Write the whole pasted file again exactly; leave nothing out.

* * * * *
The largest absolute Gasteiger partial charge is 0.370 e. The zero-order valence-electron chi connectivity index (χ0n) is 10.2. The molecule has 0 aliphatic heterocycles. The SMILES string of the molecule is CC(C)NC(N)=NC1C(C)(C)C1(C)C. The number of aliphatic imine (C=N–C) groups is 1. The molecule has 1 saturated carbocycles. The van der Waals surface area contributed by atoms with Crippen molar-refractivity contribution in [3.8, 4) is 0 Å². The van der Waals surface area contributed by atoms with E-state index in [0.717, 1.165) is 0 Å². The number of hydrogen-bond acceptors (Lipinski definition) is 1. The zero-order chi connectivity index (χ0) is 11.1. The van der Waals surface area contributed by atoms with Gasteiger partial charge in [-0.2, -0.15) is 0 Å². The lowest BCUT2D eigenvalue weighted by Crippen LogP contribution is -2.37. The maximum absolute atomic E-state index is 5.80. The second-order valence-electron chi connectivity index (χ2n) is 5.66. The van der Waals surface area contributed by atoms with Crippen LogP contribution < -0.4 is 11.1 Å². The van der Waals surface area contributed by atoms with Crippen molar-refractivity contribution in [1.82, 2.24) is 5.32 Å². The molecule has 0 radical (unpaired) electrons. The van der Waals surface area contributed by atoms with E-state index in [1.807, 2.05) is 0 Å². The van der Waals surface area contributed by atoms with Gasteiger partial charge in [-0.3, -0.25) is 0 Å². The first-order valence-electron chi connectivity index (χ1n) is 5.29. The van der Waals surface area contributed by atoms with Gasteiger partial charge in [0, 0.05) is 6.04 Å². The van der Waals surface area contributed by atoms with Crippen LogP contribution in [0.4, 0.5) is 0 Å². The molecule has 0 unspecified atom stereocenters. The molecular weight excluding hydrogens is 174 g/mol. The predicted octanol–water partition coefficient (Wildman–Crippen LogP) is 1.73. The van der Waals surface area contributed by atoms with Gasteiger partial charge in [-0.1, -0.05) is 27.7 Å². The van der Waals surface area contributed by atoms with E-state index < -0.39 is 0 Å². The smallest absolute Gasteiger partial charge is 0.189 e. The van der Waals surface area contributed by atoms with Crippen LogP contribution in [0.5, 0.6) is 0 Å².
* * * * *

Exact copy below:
The largest absolute Gasteiger partial charge is 0.370 e. The zero-order valence-electron chi connectivity index (χ0n) is 10.2. The molecule has 0 aliphatic heterocycles. The SMILES string of the molecule is CC(C)NC(N)=NC1C(C)(C)C1(C)C. The number of aliphatic imine (C=N–C) groups is 1. The molecule has 1 saturated carbocycles. The van der Waals surface area contributed by atoms with Crippen molar-refractivity contribution in [3.8, 4) is 0 Å². The van der Waals surface area contributed by atoms with E-state index in [0.717, 1.165) is 0 Å². The number of hydrogen-bond acceptors (Lipinski definition) is 1. The zero-order chi connectivity index (χ0) is 11.1. The van der Waals surface area contributed by atoms with Gasteiger partial charge in [-0.2, -0.15) is 0 Å². The lowest BCUT2D eigenvalue weighted by Crippen LogP contribution is -2.37. The maximum absolute atomic E-state index is 5.80. The second-order valence-electron chi connectivity index (χ2n) is 5.66. The van der Waals surface area contributed by atoms with Crippen LogP contribution < -0.4 is 11.1 Å². The van der Waals surface area contributed by atoms with Crippen molar-refractivity contribution in [1.82, 2.24) is 5.32 Å². The molecule has 0 radical (unpaired) electrons. The van der Waals surface area contributed by atoms with E-state index in [1.807, 2.05) is 0 Å². The van der Waals surface area contributed by atoms with Gasteiger partial charge in [-0.3, -0.25) is 0 Å². The first-order valence-electron chi connectivity index (χ1n) is 5.29. The van der Waals surface area contributed by atoms with Gasteiger partial charge in [0, 0.05) is 6.04 Å². The van der Waals surface area contributed by atoms with Crippen LogP contribution in [0.4, 0.5) is 0 Å². The molecule has 0 unspecified atom stereocenters. The molecular weight excluding hydrogens is 174 g/mol. The predicted octanol–water partition coefficient (Wildman–Crippen LogP) is 1.73. The van der Waals surface area contributed by atoms with Gasteiger partial charge in [-0.1, -0.05) is 27.7 Å². The van der Waals surface area contributed by atoms with E-state index < -0.39 is 0 Å². The smallest absolute Gasteiger partial charge is 0.189 e. The van der Waals surface area contributed by atoms with Crippen LogP contribution in [0.5, 0.6) is 0 Å².